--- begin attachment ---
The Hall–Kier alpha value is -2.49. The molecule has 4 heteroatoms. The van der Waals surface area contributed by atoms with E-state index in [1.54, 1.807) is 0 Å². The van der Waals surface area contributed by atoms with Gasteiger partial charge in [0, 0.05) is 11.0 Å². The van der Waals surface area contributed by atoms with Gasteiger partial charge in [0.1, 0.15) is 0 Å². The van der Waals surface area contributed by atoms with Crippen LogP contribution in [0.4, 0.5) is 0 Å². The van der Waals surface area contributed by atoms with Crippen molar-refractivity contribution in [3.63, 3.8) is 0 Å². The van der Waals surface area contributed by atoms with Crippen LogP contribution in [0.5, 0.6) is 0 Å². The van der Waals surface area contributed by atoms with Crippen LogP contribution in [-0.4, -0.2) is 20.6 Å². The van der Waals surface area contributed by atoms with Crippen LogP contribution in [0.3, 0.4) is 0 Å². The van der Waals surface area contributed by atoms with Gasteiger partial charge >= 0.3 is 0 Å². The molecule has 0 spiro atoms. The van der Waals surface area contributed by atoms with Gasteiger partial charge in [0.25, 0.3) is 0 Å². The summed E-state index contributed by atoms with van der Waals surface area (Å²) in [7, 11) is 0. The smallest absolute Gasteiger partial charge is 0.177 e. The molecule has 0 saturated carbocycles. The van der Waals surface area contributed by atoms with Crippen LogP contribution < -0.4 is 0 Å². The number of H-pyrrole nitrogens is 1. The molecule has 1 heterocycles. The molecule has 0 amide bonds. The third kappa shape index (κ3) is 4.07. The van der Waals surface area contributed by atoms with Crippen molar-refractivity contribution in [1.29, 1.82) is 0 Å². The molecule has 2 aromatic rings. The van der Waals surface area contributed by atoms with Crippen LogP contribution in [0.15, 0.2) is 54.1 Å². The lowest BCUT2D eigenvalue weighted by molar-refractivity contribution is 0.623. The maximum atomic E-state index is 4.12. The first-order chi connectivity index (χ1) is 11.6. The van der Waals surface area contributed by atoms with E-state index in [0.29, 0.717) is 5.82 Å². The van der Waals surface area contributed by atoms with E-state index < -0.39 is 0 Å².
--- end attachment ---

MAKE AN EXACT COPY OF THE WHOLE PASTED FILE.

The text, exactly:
The Hall–Kier alpha value is -2.49. The molecule has 4 heteroatoms. The van der Waals surface area contributed by atoms with E-state index in [1.54, 1.807) is 0 Å². The van der Waals surface area contributed by atoms with Gasteiger partial charge in [0, 0.05) is 11.0 Å². The van der Waals surface area contributed by atoms with Gasteiger partial charge in [0.1, 0.15) is 0 Å². The van der Waals surface area contributed by atoms with Crippen LogP contribution in [0.4, 0.5) is 0 Å². The van der Waals surface area contributed by atoms with Crippen molar-refractivity contribution in [3.63, 3.8) is 0 Å². The van der Waals surface area contributed by atoms with Crippen LogP contribution in [0.5, 0.6) is 0 Å². The van der Waals surface area contributed by atoms with Crippen LogP contribution in [-0.4, -0.2) is 20.6 Å². The van der Waals surface area contributed by atoms with Crippen LogP contribution in [0.3, 0.4) is 0 Å². The van der Waals surface area contributed by atoms with Gasteiger partial charge >= 0.3 is 0 Å². The molecule has 0 spiro atoms. The van der Waals surface area contributed by atoms with Gasteiger partial charge in [0.25, 0.3) is 0 Å². The summed E-state index contributed by atoms with van der Waals surface area (Å²) in [7, 11) is 0. The smallest absolute Gasteiger partial charge is 0.177 e. The molecule has 0 saturated carbocycles. The van der Waals surface area contributed by atoms with Crippen LogP contribution < -0.4 is 0 Å². The number of H-pyrrole nitrogens is 1. The molecule has 1 heterocycles. The molecule has 0 amide bonds. The third kappa shape index (κ3) is 4.07. The van der Waals surface area contributed by atoms with Crippen molar-refractivity contribution in [1.29, 1.82) is 0 Å². The molecule has 2 aromatic rings. The van der Waals surface area contributed by atoms with Crippen LogP contribution in [0.15, 0.2) is 54.1 Å². The lowest BCUT2D eigenvalue weighted by molar-refractivity contribution is 0.623. The maximum atomic E-state index is 4.12. The first-order chi connectivity index (χ1) is 11.6. The van der Waals surface area contributed by atoms with E-state index in [0.29, 0.717) is 5.82 Å². The van der Waals surface area contributed by atoms with E-state index < -0.39 is 0 Å².